You post your first sonogram photo on Facebook to let the world know you’re pregnant and now your yet-too-be-born baby can tweet from the womb? How? Pregnant women can wear a special belt around their belly called the Kickbee, the Twittering fetal activity monitor. When her baby rocks a roundhouse, she’ll feel the little (or big) movement and so with the Kickbee, which will send an update off to Twitter or Dad-to-Be’s iPhone, bragging, “I kicked Mommy!” Sound a little too techy for such a personal moment? Or maybe like a little too much information for all of your friends, family members and followers?
Maybe everyone doesn’t need to hear about every kick, but Kickbee creator and father Corey Menscher wasn’t just thinking about another way to microblog or do something cool with technology (or not entirely). Inspired by his then pregnant wife, the NYU Interactive Telecommunications Program graduate wanted to help dads get in on some of the action that moms feel 24/7 during pregnancy.
In a perfect world, when your baby kicks, you might grab your husband’s hand to place it on your belly so he can experience one of your baby’s first movements, too. Well, at least some of the time. But what if he’s at work, or if you’re at work, or if he’s serving in Iraq, or if you’re traveling cross country? Dad misses out on the one-of-a-kind experience. So Mensher wanted to come up with a way to connect parents during pregnancy even when they can’t be in kicking distance of each other.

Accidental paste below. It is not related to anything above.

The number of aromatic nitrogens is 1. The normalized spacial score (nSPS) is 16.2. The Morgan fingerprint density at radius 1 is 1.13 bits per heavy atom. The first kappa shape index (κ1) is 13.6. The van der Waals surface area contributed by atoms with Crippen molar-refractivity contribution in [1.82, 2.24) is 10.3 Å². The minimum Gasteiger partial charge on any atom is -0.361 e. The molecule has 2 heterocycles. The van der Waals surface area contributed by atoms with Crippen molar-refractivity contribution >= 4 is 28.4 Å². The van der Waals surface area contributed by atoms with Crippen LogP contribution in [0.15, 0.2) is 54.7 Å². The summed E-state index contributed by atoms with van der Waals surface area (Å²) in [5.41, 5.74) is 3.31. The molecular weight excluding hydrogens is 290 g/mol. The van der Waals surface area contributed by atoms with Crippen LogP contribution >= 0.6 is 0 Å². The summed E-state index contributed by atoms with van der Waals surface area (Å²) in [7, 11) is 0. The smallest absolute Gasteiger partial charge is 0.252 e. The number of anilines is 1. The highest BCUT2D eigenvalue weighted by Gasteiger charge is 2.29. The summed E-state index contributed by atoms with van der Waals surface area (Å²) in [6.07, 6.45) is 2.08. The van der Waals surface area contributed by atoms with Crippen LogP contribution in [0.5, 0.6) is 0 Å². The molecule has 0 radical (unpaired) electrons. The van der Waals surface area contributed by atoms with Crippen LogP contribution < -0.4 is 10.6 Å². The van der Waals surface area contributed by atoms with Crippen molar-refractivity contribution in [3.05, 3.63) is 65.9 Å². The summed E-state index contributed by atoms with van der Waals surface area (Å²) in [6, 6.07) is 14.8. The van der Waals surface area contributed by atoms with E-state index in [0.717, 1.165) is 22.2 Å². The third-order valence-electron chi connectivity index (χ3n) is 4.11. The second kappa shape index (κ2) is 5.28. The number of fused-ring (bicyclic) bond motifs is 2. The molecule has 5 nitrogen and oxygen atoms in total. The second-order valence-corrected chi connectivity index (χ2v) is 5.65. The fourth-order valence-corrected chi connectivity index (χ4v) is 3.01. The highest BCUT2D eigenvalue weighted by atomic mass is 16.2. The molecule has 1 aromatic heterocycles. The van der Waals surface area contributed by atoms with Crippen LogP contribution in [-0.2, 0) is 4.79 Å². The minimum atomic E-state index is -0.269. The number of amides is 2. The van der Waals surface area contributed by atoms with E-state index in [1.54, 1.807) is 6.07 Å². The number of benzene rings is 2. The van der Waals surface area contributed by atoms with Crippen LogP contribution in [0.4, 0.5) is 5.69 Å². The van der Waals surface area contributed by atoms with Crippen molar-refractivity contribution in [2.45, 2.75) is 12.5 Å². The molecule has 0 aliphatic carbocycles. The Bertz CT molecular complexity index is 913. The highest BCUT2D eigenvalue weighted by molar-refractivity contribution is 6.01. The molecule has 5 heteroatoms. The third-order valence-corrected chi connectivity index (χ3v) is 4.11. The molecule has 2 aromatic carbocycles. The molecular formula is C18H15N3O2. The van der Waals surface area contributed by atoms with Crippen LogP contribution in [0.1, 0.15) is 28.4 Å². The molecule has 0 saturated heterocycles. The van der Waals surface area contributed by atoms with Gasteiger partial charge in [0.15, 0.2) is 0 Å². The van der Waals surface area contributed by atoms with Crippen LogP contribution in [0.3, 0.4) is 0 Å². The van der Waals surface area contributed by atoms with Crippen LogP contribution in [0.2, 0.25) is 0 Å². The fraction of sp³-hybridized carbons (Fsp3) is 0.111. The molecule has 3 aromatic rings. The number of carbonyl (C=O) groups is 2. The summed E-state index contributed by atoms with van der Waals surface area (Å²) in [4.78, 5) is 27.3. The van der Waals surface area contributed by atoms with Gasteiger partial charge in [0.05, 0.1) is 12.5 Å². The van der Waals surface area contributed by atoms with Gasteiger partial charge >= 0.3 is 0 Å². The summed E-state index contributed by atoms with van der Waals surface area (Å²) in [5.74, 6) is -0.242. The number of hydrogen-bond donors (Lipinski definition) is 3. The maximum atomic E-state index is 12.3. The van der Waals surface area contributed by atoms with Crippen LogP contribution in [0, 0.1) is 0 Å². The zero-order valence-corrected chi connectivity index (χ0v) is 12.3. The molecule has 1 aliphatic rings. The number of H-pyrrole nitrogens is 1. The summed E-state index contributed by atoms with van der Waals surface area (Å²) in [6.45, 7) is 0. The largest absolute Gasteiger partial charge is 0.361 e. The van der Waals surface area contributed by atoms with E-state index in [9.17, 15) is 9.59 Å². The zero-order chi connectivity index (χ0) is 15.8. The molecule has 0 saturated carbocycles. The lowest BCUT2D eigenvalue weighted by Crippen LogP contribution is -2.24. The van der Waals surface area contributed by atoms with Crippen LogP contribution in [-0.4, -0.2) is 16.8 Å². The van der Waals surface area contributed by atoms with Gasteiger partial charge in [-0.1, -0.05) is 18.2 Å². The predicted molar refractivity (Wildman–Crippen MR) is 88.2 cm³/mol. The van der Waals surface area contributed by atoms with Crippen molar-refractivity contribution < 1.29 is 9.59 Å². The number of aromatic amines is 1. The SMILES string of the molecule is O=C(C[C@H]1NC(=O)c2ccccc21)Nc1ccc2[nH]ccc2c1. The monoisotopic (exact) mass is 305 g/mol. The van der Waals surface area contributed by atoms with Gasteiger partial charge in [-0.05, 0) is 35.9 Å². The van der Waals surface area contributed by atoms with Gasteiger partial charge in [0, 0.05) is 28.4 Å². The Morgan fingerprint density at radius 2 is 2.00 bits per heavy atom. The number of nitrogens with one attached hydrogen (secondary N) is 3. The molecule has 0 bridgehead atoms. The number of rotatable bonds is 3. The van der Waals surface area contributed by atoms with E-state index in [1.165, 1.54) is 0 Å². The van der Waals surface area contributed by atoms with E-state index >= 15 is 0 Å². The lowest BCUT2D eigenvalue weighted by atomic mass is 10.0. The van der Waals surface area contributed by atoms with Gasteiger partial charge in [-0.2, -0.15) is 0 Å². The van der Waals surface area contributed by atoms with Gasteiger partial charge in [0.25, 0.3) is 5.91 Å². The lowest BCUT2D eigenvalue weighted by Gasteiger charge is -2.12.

The Kickbee is a stretchy band with vibration sensors covered by soft fabric. Baby’s movements are captured by a microcontroller in the Kickbee, which transmits the signals wirelessly to a computer program. The software then analyzes the movement to determine if it was a kick. Kicks can be shared on Twitter or as text messages via Twitter. The Kickbee is especially fun for data fiends who can use the tummy tweets for archiving or creating graphics. And won’t you be jealous if your tweeting fetus has more followers than you!
The Kickbee is part of a larger project Menscher is working on called the Honeycomb, which aims to connect parents that are physically separated through many stages of babyhood. Also included in the project: The Burbee, a burp cloth that transmits the warmth of your little one to Dad through a special heater-equipped button down shirt that he wears; and the Bathbee, which uses a rubber ducky receiver in your tots tub to transmit the scent of baby oil to a children’s lunchbox turned air freshener.